Hard boil your eggs and remove the shells. (For perfect hard-boiled eggs, I use this method.) Set the eggs aside.

To prepare the brine, pour a can of pickled beets into a large bowl. Add the cider vinegar, sugar, peppercorns, and salt, and stir to combine. Carefully (that beet juice will stain!) place the peeled eggs into the brine. Cover and refrigerate for at least 12 hours or up to 3 days. The longer you leave them in the brine, the more sour and pink they'll end up. I like just the rim of pink and slight pickled flavor, so I let mine sit about 16 hours.

When brining time is finished, remove the egss from the brine. Cut each egg in half from top to bottom. Scoop out the yolks and place in a medium bowl. Add the olive oil, mayonnaise, white vinegar, mustard, and curry powder. Mix and mash with a fork until smooth. Add a little bit of water to the mixture if it's too stiff. Taste and season with salt and pepper as needed.

Use a spatula to scoop all the filling into a resealable sandwich bag or piping bag fitted with a 1/2-inch round tip. Press the bag with your hands to push all the filling to one corner and press any air out of the top. If using a plastic bag, snip one corner off with a pair of scissors.

Pipe the filling into the cup of each egg white, filling the cups so that the filling mounds a little over the top. Squeeze the bag from the top to force the filling downward. (Alternatively, scoop the filling into the egg whites with a spoon.) Sprinkle with chopped rosemary and season with salt and pepper.

Recipe Notes

Storage: Leftover deviled eggs can be kept refrigerated for several days, but may not look as pretty.

Amish Pickled Red Beet Eggs

Unless you&rsquove visited Amish country recently, you may have thought pickled eggs are a thing of the past. Not so! Amish Pickled Red Beet Eggs are a great snack, an easy breakfast on the go, and they&rsquore delicious on a salad.

What ingredients are needed to make this Amish Pickled Red Beet Eggs recipe?

To infuse some really great flavor into these eggs as well preserve and marinate them, you need a mixture of ingredients. But don&rsquot worry. There&rsquos nothing too hard to find and you can shortcut this recipe by starting with canned beets.

Here&rsquos everything you need to make these delicious red beet pickled eggs: hard boiled eggs, pickling salt, sugar, canned beets, onion, fresh dill, garlic, and apple cider vinegar.

So many things can be pickled!

In case you haven&rsquot noticed, lately I&rsquove been quick pickling ALL THE THINGS. Eggs, red onions, cucumbers, carrots, tomatoes, you get the idea. It&rsquos a great way to preserve things since pickled foods last much longer thanks to the natural preservatives used to do the pickling. Namely vinegar, salt and sometimes sugar.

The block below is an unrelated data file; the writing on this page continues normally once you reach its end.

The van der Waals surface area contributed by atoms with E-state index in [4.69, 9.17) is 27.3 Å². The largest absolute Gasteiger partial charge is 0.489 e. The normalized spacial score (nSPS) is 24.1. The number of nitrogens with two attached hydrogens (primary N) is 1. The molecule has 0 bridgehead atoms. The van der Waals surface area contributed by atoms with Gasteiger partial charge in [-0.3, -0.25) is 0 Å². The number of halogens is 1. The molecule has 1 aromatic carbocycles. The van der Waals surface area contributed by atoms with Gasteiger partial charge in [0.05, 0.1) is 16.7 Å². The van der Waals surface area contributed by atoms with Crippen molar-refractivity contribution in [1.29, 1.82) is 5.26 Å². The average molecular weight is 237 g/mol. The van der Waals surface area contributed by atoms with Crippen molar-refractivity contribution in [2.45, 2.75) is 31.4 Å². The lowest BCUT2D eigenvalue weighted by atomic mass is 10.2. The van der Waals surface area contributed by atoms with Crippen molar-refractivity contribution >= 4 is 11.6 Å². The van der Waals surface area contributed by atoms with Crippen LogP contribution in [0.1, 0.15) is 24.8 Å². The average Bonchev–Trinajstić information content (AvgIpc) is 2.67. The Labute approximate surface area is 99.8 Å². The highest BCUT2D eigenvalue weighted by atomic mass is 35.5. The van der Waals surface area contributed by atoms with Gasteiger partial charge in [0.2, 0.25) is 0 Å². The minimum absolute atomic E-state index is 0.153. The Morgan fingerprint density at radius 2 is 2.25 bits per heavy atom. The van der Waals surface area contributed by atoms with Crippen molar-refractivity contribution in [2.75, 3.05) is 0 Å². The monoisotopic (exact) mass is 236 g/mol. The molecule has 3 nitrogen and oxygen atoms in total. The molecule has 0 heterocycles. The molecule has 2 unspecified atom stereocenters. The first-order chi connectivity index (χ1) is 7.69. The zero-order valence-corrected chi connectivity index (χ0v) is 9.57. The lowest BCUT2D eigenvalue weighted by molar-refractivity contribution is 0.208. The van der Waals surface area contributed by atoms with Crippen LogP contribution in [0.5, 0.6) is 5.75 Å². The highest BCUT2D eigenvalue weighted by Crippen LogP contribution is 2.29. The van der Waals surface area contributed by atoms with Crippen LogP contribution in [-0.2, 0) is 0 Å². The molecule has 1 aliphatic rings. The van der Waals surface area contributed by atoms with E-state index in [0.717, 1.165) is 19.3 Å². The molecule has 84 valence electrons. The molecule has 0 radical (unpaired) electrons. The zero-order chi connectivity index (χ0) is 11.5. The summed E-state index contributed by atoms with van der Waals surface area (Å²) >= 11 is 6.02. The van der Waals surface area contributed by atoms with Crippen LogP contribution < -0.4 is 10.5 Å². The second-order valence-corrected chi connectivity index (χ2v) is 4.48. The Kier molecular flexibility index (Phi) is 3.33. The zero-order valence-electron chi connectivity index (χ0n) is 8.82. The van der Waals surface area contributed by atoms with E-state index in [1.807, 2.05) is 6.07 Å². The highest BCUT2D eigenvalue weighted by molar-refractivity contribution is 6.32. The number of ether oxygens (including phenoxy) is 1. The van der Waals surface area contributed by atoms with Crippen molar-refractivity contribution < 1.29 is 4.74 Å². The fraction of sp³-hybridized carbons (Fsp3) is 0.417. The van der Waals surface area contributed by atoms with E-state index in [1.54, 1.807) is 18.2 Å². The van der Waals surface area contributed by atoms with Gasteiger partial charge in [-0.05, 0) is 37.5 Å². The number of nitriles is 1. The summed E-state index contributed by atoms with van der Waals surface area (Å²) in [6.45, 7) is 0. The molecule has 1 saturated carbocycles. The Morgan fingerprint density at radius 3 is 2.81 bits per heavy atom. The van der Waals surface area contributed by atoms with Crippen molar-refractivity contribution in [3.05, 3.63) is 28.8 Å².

Vinegar, salt and sugar and the basis for pickling. Then you can add additional ingredients to add flavor. Fresh herbs, spices, and combinations of vegetables and fruits are all things you can experiment with.

This recipe is a great starting point for learn the basics of pickling but feel free to experiment using different types of vinegar, herbs or spices.

Pickling is not the same as canning.

Similar, yes. But not the same.

I don&rsquot do any of that fancy canning stuff that involves sterilizing, boiling and other things that involve effort. No, friends. Refrigerator pickling is the way to do it, r-e-a-l lazy style.

You literally just have to put things into a Mason jar, put the jar in the fridge and wait. The longer you wait, the more flavorful the food, eggs in this case, but you can eat them as soon as the next day or even within a few hours if you&rsquore really anxious.

Watch this video to see how easy it is to make these pickled red beet eggs.

Pickled eggs look weird but taste so good!

If you read my other recipe for Amish Yellow Pickled Eggs, you will know that the Mr. loves pickled eggs and until recently I thought they were a little&hellip weird. Then the universe as I knew it, flipped upside down and revealed to me how much better eggs can be with a little flavor-flave. So, the question I have for you is, are you willing to travel down this road of pickling things, specifically eggs? I&rsquom assuming you are if you&rsquore here so that&rsquos good, very good. Trust me on this, it&rsquos going to fun and easy.